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Paving Paradise

Traditional methods didn't work for the troubled students at the Pan Terra Alternative High School, so counselor Larry Davies turned to nature to help teach and heal them.

In a small woodland in Vancouver, Washington, a group of teenagers are cleaning the area of weeds and debris. A passerby might not realize that the students are doing more than restoring a neglected, littered lot; as they heal the land, they heal themselves.

Larry Davies, a counselor at Pan Terra Alternative High School, works with students who are considered at-risk. Here are the statistics: they are between the ages of 14 and 19 and live significantly below poverty level. Some have been sexually or physically abused or have struggled with chemical dependency. To help his students recover, Davies developed a program that uses nature to help teach and heal.

Based on the book Reconnecting with Nature by Michael Cohen, the program stems from the belief that our separation from the natural world stresses us while also setting the stage for the abuse of nature. Davies hoped that the program's focus on nature-centered activities would reawaken the dormant natural senses in the troubled teens. "Our NatureConnect recovery program is based on the belief that we evolved from nature and are essentially nature ourselves," he said.

The teenagers Davies worked with all had negative experiences with traditional therapy methods. It was his challenge to find effective and meaningful ways to reach them. Together with Cohen, Davies developed Project NatureConnect in several stages.

The first part used play therapy. For many of the teens who had experienced painful, abusive childhoods, this was a time to let loose and be creative in a safe and supportive environment.

As a sense of community, safety, and trust took root, Davies began the second stage:simple nature activities to introduce the kids to nature's nurturing abilities. One activity involved sitting underneath a tree in a wilderness area for 45 minutes. Afterwards, the students wrote down what they felt, saw, and heard. Davies was astounded by the powerful responses he received. One boy, who had spent much time at the hospital with his dying uncle, said, "Nature honors death as much as it honors life."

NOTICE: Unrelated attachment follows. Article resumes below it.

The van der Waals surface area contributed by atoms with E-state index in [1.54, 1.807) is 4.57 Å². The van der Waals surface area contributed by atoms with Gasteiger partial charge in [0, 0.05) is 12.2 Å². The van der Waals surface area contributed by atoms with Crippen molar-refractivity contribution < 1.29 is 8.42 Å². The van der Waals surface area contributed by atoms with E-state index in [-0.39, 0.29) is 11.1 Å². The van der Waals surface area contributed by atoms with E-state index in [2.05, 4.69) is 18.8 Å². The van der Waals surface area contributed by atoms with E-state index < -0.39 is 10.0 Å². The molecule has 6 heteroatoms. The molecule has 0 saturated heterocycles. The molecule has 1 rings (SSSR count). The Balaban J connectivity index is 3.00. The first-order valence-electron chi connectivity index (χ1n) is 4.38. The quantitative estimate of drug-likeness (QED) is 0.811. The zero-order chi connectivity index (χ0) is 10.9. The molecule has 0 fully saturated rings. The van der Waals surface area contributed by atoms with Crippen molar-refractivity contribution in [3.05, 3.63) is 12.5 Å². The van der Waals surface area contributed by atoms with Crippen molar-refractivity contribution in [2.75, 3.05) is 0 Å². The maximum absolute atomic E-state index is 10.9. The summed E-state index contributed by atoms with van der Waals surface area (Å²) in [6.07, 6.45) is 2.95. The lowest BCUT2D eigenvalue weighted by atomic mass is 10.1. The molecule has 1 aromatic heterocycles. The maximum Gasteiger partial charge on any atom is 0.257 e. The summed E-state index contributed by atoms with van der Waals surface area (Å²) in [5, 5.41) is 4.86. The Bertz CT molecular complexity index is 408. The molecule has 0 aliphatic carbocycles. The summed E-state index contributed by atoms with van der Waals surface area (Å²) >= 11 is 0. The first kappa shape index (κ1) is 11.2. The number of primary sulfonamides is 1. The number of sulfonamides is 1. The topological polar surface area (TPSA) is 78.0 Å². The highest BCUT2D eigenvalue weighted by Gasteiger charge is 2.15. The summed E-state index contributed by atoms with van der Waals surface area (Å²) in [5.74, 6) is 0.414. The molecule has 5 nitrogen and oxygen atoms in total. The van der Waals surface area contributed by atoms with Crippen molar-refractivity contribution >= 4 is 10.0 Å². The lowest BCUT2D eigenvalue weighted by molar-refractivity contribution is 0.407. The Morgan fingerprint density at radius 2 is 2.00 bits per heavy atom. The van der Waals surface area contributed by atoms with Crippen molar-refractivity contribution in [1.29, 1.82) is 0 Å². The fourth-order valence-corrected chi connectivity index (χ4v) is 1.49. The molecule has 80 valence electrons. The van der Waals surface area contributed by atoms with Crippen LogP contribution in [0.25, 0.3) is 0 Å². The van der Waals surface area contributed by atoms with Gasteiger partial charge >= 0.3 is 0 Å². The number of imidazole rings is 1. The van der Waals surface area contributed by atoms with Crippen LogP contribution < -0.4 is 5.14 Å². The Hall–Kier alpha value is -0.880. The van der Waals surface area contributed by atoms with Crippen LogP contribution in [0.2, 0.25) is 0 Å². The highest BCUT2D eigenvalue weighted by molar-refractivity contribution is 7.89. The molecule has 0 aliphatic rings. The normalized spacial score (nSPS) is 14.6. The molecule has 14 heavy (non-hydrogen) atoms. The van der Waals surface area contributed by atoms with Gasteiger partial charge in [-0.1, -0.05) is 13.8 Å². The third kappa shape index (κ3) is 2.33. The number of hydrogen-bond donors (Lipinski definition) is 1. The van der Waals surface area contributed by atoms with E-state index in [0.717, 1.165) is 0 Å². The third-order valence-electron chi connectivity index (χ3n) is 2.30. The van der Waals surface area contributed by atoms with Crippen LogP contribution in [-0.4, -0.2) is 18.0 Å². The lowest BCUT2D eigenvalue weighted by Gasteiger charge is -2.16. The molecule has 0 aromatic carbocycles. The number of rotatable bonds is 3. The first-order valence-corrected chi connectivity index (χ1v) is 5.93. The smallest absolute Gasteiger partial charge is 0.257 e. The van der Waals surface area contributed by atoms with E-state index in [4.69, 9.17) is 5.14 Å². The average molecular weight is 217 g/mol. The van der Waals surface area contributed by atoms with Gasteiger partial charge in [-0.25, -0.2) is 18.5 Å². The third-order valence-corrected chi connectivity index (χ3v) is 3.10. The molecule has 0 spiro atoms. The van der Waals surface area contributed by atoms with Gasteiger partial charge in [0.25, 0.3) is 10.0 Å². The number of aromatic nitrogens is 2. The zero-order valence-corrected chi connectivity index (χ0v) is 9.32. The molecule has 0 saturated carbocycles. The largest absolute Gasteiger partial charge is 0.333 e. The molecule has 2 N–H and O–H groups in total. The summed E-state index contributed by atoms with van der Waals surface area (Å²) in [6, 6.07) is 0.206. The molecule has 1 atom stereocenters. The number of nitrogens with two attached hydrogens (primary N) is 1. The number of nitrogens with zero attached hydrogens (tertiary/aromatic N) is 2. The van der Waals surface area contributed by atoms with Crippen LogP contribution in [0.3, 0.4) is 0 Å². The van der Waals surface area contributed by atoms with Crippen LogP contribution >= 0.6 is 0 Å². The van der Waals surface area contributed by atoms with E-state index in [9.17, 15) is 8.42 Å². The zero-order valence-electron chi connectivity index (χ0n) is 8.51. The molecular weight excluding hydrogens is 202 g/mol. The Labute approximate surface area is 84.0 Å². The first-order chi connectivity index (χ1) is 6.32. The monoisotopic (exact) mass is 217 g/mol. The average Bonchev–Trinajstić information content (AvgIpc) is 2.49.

Another student said the sounds she heard were "like a symphony." A Native American girl who had been severely abused as a child wrote a poem about the calming effects of the tree and how she had been "rocked to sleep by Mother Earth." All of the teens said they felt more peaceful and less stressed after their encounter with nature.

The third part of the project involved five days on a challenging "rope course" where the students learned teamwork and problem-solving skills. One activity involved a "trust fall." Each student climbed a five-foot platform, focused away from the group, and fell backwards into the arms of her teammates. The teens were able to overcome feelings of fear and betrayal as they fell into the support of their community.

The last part of the project involved a three-day wilderness outing in which the students were forced to rely on their new connections with nature and each other for survival.

Healing nature, healing themselves

The positive effects of the activities were seen in the students' improved performance. The teens who participated quit using drugs, and their test scores showed significant improvement in areas of self-esteem, depression, stress, and sleeplessness. "Every student's attendance and academic progress has also improved," Davies said. "I've seen incredible transformations take place."

He recalled one student who had been abandoned by his mother. The boy took part in the NatureConnect project and eventually became valedictorian of his Pan Terra High class. He credited Davies for helping him succeed.